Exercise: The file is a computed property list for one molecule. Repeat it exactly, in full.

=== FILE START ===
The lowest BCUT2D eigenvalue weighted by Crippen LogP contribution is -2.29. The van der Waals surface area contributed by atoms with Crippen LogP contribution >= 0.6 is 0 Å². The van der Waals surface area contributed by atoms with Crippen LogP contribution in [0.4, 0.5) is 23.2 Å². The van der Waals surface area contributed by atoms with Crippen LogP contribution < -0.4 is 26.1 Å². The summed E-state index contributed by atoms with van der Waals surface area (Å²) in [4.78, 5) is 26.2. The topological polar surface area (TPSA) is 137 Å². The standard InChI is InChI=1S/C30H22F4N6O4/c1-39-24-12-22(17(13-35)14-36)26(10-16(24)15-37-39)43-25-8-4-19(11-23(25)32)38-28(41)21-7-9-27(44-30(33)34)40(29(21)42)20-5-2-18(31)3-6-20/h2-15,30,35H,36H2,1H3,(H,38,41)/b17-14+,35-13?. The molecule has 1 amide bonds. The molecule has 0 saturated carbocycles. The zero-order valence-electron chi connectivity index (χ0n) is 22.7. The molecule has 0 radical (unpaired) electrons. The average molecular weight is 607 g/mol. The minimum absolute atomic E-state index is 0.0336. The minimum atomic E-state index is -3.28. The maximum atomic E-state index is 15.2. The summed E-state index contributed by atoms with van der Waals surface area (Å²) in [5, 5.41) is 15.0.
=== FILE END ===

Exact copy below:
The lowest BCUT2D eigenvalue weighted by Crippen LogP contribution is -2.29. The van der Waals surface area contributed by atoms with Crippen LogP contribution >= 0.6 is 0 Å². The van der Waals surface area contributed by atoms with Crippen LogP contribution in [0.4, 0.5) is 23.2 Å². The van der Waals surface area contributed by atoms with Crippen LogP contribution < -0.4 is 26.1 Å². The summed E-state index contributed by atoms with van der Waals surface area (Å²) in [4.78, 5) is 26.2. The topological polar surface area (TPSA) is 137 Å². The standard InChI is InChI=1S/C30H22F4N6O4/c1-39-24-12-22(17(13-35)14-36)26(10-16(24)15-37-39)43-25-8-4-19(11-23(25)32)38-28(41)21-7-9-27(44-30(33)34)40(29(21)42)20-5-2-18(31)3-6-20/h2-15,30,35H,36H2,1H3,(H,38,41)/b17-14+,35-13?. The molecule has 1 amide bonds. The molecule has 0 saturated carbocycles. The zero-order valence-electron chi connectivity index (χ0n) is 22.7. The molecule has 0 radical (unpaired) electrons. The average molecular weight is 607 g/mol. The minimum absolute atomic E-state index is 0.0336. The minimum atomic E-state index is -3.28. The maximum atomic E-state index is 15.2. The summed E-state index contributed by atoms with van der Waals surface area (Å²) in [5, 5.41) is 15.0.